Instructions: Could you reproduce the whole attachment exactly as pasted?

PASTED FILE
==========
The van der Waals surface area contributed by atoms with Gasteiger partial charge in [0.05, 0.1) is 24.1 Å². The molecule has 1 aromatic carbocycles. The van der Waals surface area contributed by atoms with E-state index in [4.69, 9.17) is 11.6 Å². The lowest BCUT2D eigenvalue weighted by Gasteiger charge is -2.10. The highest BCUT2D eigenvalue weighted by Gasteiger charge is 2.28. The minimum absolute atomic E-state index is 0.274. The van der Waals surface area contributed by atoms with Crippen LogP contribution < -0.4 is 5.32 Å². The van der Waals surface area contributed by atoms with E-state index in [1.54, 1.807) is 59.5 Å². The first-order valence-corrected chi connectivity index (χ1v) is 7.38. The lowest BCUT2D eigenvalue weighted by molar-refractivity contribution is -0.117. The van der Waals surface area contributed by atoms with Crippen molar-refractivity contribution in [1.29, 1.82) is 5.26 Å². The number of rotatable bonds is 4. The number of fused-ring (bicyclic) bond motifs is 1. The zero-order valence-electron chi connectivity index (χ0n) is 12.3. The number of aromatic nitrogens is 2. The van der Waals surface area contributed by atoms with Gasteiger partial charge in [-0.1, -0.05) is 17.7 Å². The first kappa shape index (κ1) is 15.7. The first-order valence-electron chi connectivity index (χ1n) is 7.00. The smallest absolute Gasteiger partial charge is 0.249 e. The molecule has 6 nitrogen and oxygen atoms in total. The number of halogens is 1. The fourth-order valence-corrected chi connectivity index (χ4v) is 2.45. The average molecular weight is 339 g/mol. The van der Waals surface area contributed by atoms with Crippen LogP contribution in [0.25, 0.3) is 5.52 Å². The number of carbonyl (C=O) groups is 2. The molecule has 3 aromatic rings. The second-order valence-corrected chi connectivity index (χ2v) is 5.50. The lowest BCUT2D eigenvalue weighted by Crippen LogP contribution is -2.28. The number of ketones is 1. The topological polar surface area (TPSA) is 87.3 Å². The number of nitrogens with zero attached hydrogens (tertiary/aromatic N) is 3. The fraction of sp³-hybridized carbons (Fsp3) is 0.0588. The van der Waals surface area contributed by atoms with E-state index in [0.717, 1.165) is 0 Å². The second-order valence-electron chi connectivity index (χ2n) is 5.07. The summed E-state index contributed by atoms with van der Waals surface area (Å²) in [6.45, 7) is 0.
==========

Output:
The van der Waals surface area contributed by atoms with Gasteiger partial charge in [0.05, 0.1) is 24.1 Å². The molecule has 1 aromatic carbocycles. The van der Waals surface area contributed by atoms with E-state index in [4.69, 9.17) is 11.6 Å². The lowest BCUT2D eigenvalue weighted by Gasteiger charge is -2.10. The highest BCUT2D eigenvalue weighted by Gasteiger charge is 2.28. The minimum absolute atomic E-state index is 0.274. The van der Waals surface area contributed by atoms with Crippen LogP contribution < -0.4 is 5.32 Å². The van der Waals surface area contributed by atoms with E-state index in [1.54, 1.807) is 59.5 Å². The first-order valence-corrected chi connectivity index (χ1v) is 7.38. The lowest BCUT2D eigenvalue weighted by molar-refractivity contribution is -0.117. The van der Waals surface area contributed by atoms with Crippen molar-refractivity contribution in [1.29, 1.82) is 5.26 Å². The number of rotatable bonds is 4. The number of fused-ring (bicyclic) bond motifs is 1. The zero-order valence-electron chi connectivity index (χ0n) is 12.3. The number of aromatic nitrogens is 2. The van der Waals surface area contributed by atoms with Gasteiger partial charge in [-0.1, -0.05) is 17.7 Å². The first kappa shape index (κ1) is 15.7. The first-order valence-electron chi connectivity index (χ1n) is 7.00. The smallest absolute Gasteiger partial charge is 0.249 e. The molecule has 6 nitrogen and oxygen atoms in total. The number of halogens is 1. The fourth-order valence-corrected chi connectivity index (χ4v) is 2.45. The average molecular weight is 339 g/mol. The van der Waals surface area contributed by atoms with Crippen LogP contribution in [0.25, 0.3) is 5.52 Å². The number of carbonyl (C=O) groups is 2. The molecule has 3 aromatic rings. The second-order valence-corrected chi connectivity index (χ2v) is 5.50. The lowest BCUT2D eigenvalue weighted by Crippen LogP contribution is -2.28. The number of ketones is 1. The topological polar surface area (TPSA) is 87.3 Å². The number of nitrogens with zero attached hydrogens (tertiary/aromatic N) is 3. The fraction of sp³-hybridized carbons (Fsp3) is 0.0588. The van der Waals surface area contributed by atoms with E-state index in [0.717, 1.165) is 0 Å². The second-order valence-electron chi connectivity index (χ2n) is 5.07. The summed E-state index contributed by atoms with van der Waals surface area (Å²) in [6.45, 7) is 0.